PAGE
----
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F: Poems (Borzoi Books)
F: Poems (Borzoi Books)
Franz Wright
Knopf, 2013
96 pp., $26.95

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Micah Mattix


The "Soul Is a Stranger in This World"

Loneliness in the poetry of Franz Wright.

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I first came across Franz Wright's work in graduate school. It was in Nick Halpern's class on contemporary poetry, and we read Elizabeth Bishop, Denis Johnson, Jane Kenyon, Yusef Komunyakaa, Carolyn Forché, and Wright, among others.

We didn't read Wright's latest book at the time, which would have been Il Lit (1998), but one of his most distinctive earlier collections, The Night World and Word Night (1993). The volume is vintage Wright. We have the gritty pathos, the conversational tone, the self-effacing (or self-indulging, depending on how one reads it) dark humor and the occasional aphorism. His drunk father (the poet James Wright) lurks here and there, but he does not dominate the volume. Wright's friends and girlfriend, conversations with dead poets, break in on the lament of lost childhood that has otherwise so much preoccupied Wright. Stylistically, this is the Wright of big white spaces and abbreviated phrases heavy with suffering. At times, it's almost as if the poet can barely write. "Mood-altering cloud of late autumn," he writes in "The World":

Gray deserted street
Place settings for one—dear visible things …
The insane are right, but they're still the insane.
While there is time let me a little belong.

A central characteristic of Wright's earlier work is the tension between confession and construction. The narrative flow of his poems is often coupled with a constrained word choice, enjambment and large spaces between lines or stanzas, sudden shifts in diction, and absurd or pathetic imagery. Similar to other "confessional" poets, Wright views the poet as a "surgeon," as he puts it in "To the Poet," who must cut up his life to save it. Drawing from René Char's practice of "enlèvement-embellissement" ["removing-embellishing/beautifying], Wright cuts words, adds spaces, shifts diction, surprises with absurd, pathetic, or startlingly beautiful images or metaphors to build something beautiful out of his suffering—to create poems that have, as he puts it, a "mysterious commonplace." For the earlier Wright the salvation that poetry offered was at best temporary. It created a momentary community, perhaps, and provided relief from loneliness but it was always unable to overcome that loneliness.

A lot has changed in twenty years, and a lot hasn't. Following a period of institutionalization, Wright converted to Catholicism in 1999 (though he was not baptized until 2003). And hope and joy, which had until then been almost entirely absent from his poetry, quietly announced themselves first in The Beforelife (2000), then on the first page of Walking to Martha's Vineyard (2003):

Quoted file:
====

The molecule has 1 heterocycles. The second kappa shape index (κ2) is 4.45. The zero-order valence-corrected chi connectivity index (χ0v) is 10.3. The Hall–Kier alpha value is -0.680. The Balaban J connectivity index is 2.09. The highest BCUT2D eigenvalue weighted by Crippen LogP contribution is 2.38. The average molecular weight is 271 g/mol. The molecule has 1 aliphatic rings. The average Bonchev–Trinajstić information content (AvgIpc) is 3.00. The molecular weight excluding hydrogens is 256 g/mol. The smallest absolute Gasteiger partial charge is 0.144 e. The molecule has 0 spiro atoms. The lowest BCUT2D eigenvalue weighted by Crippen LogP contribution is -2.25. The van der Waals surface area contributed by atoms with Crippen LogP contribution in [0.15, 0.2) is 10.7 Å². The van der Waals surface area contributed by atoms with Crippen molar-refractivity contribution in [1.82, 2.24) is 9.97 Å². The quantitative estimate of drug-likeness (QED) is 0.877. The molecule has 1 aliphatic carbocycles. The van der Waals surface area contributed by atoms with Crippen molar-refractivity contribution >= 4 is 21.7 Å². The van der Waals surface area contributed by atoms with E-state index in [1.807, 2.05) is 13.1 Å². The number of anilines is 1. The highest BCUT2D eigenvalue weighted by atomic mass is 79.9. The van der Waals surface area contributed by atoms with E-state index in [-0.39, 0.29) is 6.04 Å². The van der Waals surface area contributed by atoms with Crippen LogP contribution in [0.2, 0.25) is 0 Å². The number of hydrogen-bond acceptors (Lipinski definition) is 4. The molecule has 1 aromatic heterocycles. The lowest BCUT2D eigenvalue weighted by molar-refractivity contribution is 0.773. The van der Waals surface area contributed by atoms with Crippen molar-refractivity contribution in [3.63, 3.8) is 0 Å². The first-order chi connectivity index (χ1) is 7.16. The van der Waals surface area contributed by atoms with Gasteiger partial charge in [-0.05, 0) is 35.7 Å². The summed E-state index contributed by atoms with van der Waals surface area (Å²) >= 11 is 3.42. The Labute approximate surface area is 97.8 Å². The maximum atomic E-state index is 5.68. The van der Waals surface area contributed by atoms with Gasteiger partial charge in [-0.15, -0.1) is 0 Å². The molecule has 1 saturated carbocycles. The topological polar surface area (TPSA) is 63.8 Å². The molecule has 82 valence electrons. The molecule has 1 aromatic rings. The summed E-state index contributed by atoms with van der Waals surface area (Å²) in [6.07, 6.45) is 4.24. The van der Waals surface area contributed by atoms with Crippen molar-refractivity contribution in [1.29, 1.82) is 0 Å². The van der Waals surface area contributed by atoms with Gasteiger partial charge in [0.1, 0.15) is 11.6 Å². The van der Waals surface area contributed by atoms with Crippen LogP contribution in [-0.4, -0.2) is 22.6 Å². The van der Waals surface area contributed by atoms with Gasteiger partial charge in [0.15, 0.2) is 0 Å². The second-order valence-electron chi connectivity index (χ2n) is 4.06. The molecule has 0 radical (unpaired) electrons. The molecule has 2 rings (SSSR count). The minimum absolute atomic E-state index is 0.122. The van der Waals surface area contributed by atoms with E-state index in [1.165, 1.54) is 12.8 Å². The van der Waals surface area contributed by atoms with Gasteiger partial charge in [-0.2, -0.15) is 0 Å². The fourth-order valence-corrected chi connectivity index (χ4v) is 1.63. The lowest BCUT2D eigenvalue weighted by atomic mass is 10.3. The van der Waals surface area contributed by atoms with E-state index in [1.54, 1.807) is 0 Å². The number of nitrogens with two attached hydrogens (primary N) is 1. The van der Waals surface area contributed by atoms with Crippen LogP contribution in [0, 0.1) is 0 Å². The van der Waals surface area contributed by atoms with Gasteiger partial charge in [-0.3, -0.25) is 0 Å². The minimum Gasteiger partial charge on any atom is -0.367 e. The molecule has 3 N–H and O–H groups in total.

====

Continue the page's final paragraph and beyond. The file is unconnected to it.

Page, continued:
I was standing
on a northern corner.
Moonlit winter clouds the color of the desperation of wolves.
Proof
of Your existence? There is nothing
but.

Wright's coyness, as the final lines demonstrate, remained, as did his unflinching honesty, his interest in the downtrodden, and his preoccupation with his father. Wright also continued in more or less the same style—the white space, the surprise breaks, the sudden shifts in diction. But the silence of these white spaces is no longer heavy with a certain darkness, as in The Night World and Word Night, but became the "silence" of God out of which God nevertheless speaks and comforts—a theme Wright took up in God's Silence (2006), his follow-up volume to the Pulitzer Prize-winning Walking to Martha's Vineyard.

Wright began to speak of poetry as a sacrament. Poetry's redemptive potential, it turns out, is a reflection of Christ's redemption, not a replacement of it, as it was for Rilke. The near despair expressed in previous volumes is transformed in his later work. "There is hope in the past," Wright writes in "I for One": "I am so glad // there is no fear, / and finally I can // ask no second life."

In his three latest volumes—Wheeling Motel (2009), Kindertotenwald (2011) and F (2013)—Wright returns to his childhood in part, while at the same time continuing to explore his faith, but with a shift in style in Kindertotenwald. Mostly gone (though not entirely) are the white spaces and constraint. Instead we have big block—sometimes surreal—paragraphs.

Block after block text can be off-putting. When I first received the volume from the publisher, I skimmed it and put it to the side. I was wrong to do so. Kindertotenwald is a pleasure. The poems themselves are some of Wright's most varied in terms of subject matter. We have folk tales, vignettes of Nietzsche, Verlaine, Basho, Saint Teresa, Kierkegaard, and other unidentified voices.

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